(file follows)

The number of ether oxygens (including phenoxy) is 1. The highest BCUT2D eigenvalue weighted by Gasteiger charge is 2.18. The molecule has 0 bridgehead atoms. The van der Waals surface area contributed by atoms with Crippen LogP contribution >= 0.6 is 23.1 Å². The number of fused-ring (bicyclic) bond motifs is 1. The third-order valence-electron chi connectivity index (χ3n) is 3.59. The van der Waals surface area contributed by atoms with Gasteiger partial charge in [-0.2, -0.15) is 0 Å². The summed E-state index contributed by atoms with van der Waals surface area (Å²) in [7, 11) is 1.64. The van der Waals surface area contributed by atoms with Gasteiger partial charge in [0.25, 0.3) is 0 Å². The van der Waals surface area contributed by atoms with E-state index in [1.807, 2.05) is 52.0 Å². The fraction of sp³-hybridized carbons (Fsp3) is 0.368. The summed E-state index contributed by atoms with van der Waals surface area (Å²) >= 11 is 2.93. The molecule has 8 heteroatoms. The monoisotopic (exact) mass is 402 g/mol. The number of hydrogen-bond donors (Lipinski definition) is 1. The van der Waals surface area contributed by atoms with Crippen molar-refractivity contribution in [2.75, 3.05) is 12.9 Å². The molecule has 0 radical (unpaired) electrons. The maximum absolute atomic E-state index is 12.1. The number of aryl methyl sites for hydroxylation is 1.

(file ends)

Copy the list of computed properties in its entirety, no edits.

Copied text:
The number of ether oxygens (including phenoxy) is 1. The highest BCUT2D eigenvalue weighted by Gasteiger charge is 2.18. The molecule has 0 bridgehead atoms. The van der Waals surface area contributed by atoms with Crippen LogP contribution >= 0.6 is 23.1 Å². The number of fused-ring (bicyclic) bond motifs is 1. The third-order valence-electron chi connectivity index (χ3n) is 3.59. The van der Waals surface area contributed by atoms with Gasteiger partial charge in [-0.2, -0.15) is 0 Å². The summed E-state index contributed by atoms with van der Waals surface area (Å²) in [7, 11) is 1.64. The van der Waals surface area contributed by atoms with Gasteiger partial charge in [0.25, 0.3) is 0 Å². The van der Waals surface area contributed by atoms with E-state index in [1.807, 2.05) is 52.0 Å². The fraction of sp³-hybridized carbons (Fsp3) is 0.368. The summed E-state index contributed by atoms with van der Waals surface area (Å²) >= 11 is 2.93. The molecule has 8 heteroatoms. The monoisotopic (exact) mass is 402 g/mol. The number of hydrogen-bond donors (Lipinski definition) is 1. The van der Waals surface area contributed by atoms with Crippen molar-refractivity contribution in [2.75, 3.05) is 12.9 Å². The molecule has 0 radical (unpaired) electrons. The maximum absolute atomic E-state index is 12.1. The number of aryl methyl sites for hydroxylation is 1.